The Climate Centre this week represented the IFRC at a workshop in Geneva aimed at helping the farm sector globally promote climate resilience.
Jointly organized by the secretariat of the UN Framework Convention on Climate Change (UNFCCC), including its specialist Adaptation Committee, and the Geneva-based International Trade Centre, the event focused on “how stakeholders can work towards fostering [Small and Medium Enterprises’] capacity to adapt to climate change,” organizers said.
It gathered “practitioners, experts and researchers in an interactive setting designed to provide inspiration by presenting innovative solutions [and] foster exchanges and connections between participants, and transfer knowledge.”
The opening session of the three-day #FoodXClimate workshop was moderated by the Adaptation Committee’s Julio Cordano and began with remarks from ITC Deputy Executive Director, Dorothy Tembo, and Carolyn Rodrigues Birkett, Director of the UN Food and Agriculture Organization’s Geneva office.
Three plenary sessions covered climate risk, adaptation in the farm sector through finance, technology, public-private partnerships and capacity building, and incentives for private investment.
“Climate change presents risks to all aspects of the agri-food value chain from production and logistics to processing and marketing,” according to an introduction to the first plenary session.
A keynote speaker on Monday – citing Brazil’s Modulo Agroclimático Inteligente e Sustentável, which won a UN Momentum for Change award – said agriculture needed to look for innovations on climate resilience and lower its own carbon footprints.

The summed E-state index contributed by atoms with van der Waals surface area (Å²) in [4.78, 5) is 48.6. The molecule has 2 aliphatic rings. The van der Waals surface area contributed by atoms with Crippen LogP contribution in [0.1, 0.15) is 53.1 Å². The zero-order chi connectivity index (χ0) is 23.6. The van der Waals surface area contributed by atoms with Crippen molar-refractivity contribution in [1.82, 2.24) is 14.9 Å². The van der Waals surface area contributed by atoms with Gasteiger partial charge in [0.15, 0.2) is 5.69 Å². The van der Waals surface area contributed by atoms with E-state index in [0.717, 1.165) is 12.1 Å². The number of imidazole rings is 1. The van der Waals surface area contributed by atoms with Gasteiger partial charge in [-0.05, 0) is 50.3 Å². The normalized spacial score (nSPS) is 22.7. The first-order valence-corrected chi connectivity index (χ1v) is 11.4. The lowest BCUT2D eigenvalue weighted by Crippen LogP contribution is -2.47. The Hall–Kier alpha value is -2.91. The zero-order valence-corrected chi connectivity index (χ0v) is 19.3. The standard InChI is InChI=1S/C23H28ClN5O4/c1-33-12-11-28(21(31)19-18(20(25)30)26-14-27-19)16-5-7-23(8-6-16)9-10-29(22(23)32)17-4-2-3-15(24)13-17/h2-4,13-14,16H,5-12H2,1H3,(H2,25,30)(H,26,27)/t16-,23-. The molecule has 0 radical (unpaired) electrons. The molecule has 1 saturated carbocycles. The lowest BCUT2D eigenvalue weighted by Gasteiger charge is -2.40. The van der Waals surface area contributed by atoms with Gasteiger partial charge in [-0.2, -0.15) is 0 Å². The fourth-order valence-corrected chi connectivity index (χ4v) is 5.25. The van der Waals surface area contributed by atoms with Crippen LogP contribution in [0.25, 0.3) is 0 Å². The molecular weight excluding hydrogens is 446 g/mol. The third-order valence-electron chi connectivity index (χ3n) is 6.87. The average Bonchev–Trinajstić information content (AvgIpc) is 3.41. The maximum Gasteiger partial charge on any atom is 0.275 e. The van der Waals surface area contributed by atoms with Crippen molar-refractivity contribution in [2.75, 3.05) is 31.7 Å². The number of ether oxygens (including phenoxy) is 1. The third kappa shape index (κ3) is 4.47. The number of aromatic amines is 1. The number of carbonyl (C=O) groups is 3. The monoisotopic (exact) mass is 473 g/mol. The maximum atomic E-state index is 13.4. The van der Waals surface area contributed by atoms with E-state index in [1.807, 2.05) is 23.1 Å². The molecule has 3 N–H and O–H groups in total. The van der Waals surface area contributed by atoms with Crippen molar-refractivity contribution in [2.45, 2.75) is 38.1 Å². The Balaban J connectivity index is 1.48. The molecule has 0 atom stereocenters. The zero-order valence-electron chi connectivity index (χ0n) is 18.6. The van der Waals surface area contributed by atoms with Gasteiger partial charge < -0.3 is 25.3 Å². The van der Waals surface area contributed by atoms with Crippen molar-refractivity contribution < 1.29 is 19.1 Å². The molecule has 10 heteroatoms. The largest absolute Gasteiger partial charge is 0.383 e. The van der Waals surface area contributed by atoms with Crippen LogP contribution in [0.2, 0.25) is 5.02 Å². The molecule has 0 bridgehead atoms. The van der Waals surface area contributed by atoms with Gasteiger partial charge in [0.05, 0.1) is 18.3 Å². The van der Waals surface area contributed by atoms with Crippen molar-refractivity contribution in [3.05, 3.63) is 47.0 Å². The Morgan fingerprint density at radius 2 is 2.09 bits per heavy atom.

To achieve the transformation required, the food sector “needs to become a catalyst for regenerative agriculture and help farmers adopt new solutions at an exponential rate,” said Daniele Cesano of the Adapta group.
Representing BRACED, Margherita Calderone said her programme encouraged “local value chains by supporting the income-generation capacities of producers, processors and traders.
“This is achieved through public-private partnerships, income diversification…rural cooperatives, financial services tailored to users, mobility for actors in the livestock value chain, and research on certification standards,” added Calderone, a research fellow at the UK Overseas Development Institute.
One mini-workshop focused on data and its “crucial role…in maximizing the capacity of farmers and the agri-food sector to adapt to climate change” and will generate feedback for regional dialogues, COP 24 in Poland in December, and Africa Climate Week 2019.
Another, ‘Experiencing climate risk’, involved a new Climate Centre game, The Island, developed with support of the EU’s Climate-KIC initiative and facilitated by Learning Coordinator Margot Curl; it puts players in charge of financial decisions and lets them experience risk hands-on (without the risk).
“The games were extremely valuable in drawing the group together, and ensured a relaxed atmosphere while illustrating key ideas,” said Donald Lemmen, Co-Chair of the Adaptation Committee.
“They ranged from a minute on effective communication and collaboration to a more intensive exercise highlighting the challenge of planning for long-term resilience in a world of short mandates and immediate pressures.
“Every game produced a room full of energy and laughter, a perfect environment for the substantive and challenging discussions.”
The UNFCCC secretariat’s Annett Möhner added: “Given the diversity of participants from different regions and backgrounds – business, farmers, governments, research, banks – the games helped to create a conducive atmosphere for constructive, meaningful and fun interactions.”